The average water consumption each day by ordinary people living in the modern world may be more than you think. While attempting to calculate an amount of emergency water storage for preparedness, lets first take a look at an average amount that most people consume.
The numbers may be stunning…
It’s easy to underestimate how much water we use in normal everyday life. When it flows out of the faucet at home, it may not seem like much – but throughout the day it all adds up to a surprising volume of water.
Let’s look at the various categories of water consumption and the amount of water which might be consumed each day under normal conditions.
Water For Drinking
The human body needs to replenish with water. It is said that on average the human body cannot survive beyond 3 days without water. Throughout each day we consume various forms of water – some of which is in our foods and others in the various liquids we drink.
It is a widely accepted recommendation to store 1 gallon of water for each survival day of drinking water. That’s 16 cups per day. While you probably are not drinking that much water each day today, if you had no other source of liquid intake you may approach that number – especially in hot weather or while under exertion.
Water For Washing Hands And Hygiene
When the faucet is ‘running’, there is more water flow than you may think, which adds up fast. Old faucets can use up to 5 gallons per minute while newer faucets flow about 2 gallons per minute. Lets say on average it’s 3 gallons per minute.
How often do you wash your hands (for whatever reasons) throughout the day? Running water while brushing your teeth? Etc.?
I will speculate that an average daily water usage in this category might be 2 gallons.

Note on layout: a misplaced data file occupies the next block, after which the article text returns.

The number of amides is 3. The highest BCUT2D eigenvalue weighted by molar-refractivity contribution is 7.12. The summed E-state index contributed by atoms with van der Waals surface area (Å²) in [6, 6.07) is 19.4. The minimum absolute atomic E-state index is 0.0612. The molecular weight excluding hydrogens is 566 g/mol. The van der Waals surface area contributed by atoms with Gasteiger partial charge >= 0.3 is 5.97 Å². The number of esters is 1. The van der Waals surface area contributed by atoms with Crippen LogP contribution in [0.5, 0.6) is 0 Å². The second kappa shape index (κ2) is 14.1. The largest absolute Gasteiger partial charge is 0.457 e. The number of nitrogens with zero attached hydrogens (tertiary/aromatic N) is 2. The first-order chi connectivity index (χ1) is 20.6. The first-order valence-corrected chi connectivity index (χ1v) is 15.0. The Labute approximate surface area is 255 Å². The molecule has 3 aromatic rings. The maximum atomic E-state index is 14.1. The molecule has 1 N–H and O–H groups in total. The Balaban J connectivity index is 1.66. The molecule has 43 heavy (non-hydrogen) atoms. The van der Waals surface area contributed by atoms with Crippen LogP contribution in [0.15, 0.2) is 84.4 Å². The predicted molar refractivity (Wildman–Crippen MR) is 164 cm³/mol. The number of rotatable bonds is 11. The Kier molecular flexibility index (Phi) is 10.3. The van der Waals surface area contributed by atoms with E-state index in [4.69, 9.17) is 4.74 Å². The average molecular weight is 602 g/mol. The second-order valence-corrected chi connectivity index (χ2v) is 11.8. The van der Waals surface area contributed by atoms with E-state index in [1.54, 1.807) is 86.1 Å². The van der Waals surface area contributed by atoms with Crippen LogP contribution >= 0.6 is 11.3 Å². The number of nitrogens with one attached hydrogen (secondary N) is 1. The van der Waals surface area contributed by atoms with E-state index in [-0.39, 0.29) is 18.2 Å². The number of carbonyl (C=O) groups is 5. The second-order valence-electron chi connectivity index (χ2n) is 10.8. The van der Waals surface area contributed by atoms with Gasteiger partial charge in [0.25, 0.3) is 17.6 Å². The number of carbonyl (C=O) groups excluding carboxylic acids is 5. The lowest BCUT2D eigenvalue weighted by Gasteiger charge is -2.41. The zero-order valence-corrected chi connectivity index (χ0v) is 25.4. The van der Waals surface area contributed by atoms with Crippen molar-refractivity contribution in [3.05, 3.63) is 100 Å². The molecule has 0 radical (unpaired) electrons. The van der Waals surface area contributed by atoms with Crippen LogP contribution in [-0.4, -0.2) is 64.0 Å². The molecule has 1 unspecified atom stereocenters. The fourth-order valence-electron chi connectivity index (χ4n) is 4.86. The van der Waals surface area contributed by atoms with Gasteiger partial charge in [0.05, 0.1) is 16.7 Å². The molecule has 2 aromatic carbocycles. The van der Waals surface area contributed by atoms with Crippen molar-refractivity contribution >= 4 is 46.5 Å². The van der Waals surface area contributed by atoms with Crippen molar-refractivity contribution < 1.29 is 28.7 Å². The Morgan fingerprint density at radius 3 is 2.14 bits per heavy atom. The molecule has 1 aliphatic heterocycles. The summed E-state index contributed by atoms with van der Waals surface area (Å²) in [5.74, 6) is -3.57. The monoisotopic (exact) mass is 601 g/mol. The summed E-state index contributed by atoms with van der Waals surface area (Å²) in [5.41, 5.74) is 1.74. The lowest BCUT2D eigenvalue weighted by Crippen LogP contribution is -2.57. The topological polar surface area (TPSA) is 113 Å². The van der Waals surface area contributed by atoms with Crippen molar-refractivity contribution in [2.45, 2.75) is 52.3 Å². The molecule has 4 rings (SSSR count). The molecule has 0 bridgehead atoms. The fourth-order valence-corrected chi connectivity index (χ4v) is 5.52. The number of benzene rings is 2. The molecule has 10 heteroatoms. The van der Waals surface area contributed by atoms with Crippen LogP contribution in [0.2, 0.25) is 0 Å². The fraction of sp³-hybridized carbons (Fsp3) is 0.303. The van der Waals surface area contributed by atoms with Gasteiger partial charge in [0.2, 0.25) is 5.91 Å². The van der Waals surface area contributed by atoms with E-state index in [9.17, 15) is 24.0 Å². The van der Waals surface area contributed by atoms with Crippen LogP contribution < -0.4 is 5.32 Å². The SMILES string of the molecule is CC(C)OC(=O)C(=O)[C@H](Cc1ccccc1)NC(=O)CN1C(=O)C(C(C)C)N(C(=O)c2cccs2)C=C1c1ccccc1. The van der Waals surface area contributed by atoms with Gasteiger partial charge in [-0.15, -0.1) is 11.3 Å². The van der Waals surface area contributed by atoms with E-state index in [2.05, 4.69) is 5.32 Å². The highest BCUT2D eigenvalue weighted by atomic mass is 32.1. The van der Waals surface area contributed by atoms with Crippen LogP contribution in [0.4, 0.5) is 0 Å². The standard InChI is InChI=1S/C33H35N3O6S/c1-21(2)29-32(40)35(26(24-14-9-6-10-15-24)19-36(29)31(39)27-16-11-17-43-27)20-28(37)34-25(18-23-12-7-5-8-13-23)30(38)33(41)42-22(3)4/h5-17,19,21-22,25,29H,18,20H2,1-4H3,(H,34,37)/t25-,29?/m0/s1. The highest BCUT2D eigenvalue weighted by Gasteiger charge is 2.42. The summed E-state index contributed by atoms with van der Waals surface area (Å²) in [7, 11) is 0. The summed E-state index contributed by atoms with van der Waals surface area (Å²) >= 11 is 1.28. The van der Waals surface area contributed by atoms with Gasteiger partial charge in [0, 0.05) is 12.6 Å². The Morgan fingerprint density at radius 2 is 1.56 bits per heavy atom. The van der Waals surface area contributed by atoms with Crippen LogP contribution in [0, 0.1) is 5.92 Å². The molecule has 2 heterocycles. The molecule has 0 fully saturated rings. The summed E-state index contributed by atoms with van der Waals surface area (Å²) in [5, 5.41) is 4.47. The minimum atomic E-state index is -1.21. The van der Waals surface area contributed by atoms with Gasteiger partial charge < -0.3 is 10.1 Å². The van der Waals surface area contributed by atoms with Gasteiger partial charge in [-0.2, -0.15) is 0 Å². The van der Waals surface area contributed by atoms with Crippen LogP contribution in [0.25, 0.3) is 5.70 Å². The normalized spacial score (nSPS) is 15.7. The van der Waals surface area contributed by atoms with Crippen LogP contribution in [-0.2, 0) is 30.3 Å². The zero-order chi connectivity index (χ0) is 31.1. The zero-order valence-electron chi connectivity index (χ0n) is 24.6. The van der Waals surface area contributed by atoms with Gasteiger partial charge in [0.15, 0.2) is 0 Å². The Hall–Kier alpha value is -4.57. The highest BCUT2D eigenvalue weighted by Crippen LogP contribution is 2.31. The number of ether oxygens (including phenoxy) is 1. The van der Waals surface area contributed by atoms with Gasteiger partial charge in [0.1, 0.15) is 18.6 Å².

Water For Cooking
The amount of water used for food preparation and cooking will also depend on what you’re eating each day. Some foods require a good amount of water (boiling pastas, rice, beans, potatoes, etc..) while others do not.
Again, we need to estimate an average. I would guess that nearly every dinner meal during a given week might require a pot filled with water to boil something – maybe two…? Even for those of you who go out to eat, or take-out, etc… someone else is still consuming water to prepare your food.
So let’s just say that you might consume 1 gallon of water per day for cooking (more or less) on average.
Water For Washing Dishes
This category of water use can vary widely. Either you wash your pots and pans, dishes and utensils by hand (wide variation of water use depending on how you do this) – or you put them in the dishwasher. Either way you are consuming water.
Generally, a modern automatic dishwasher will use much less water than you doing it by hand. The current ‘energy star’ rated dishwasher is required to use less than 4.25 gallons of water per cycle (as of 2012). Older dishwashers will use more – previous energy star rating was 5.8 gallons (2009), and still older dishwashers will use up to 10 gallons per cycle.
If you’re hand washing dishes, the amount of water you’ll consume varies greatly depending on your method and how many dishes you’re washing. Some people let the water faucet run the entire time while rinsing. Others use rinse basins and wash basins, etc.. I will guess that water consumption for hand washing dishes may range from 10 to 30 gallons (‘normal usage’ while not paying attention to conservation efforts).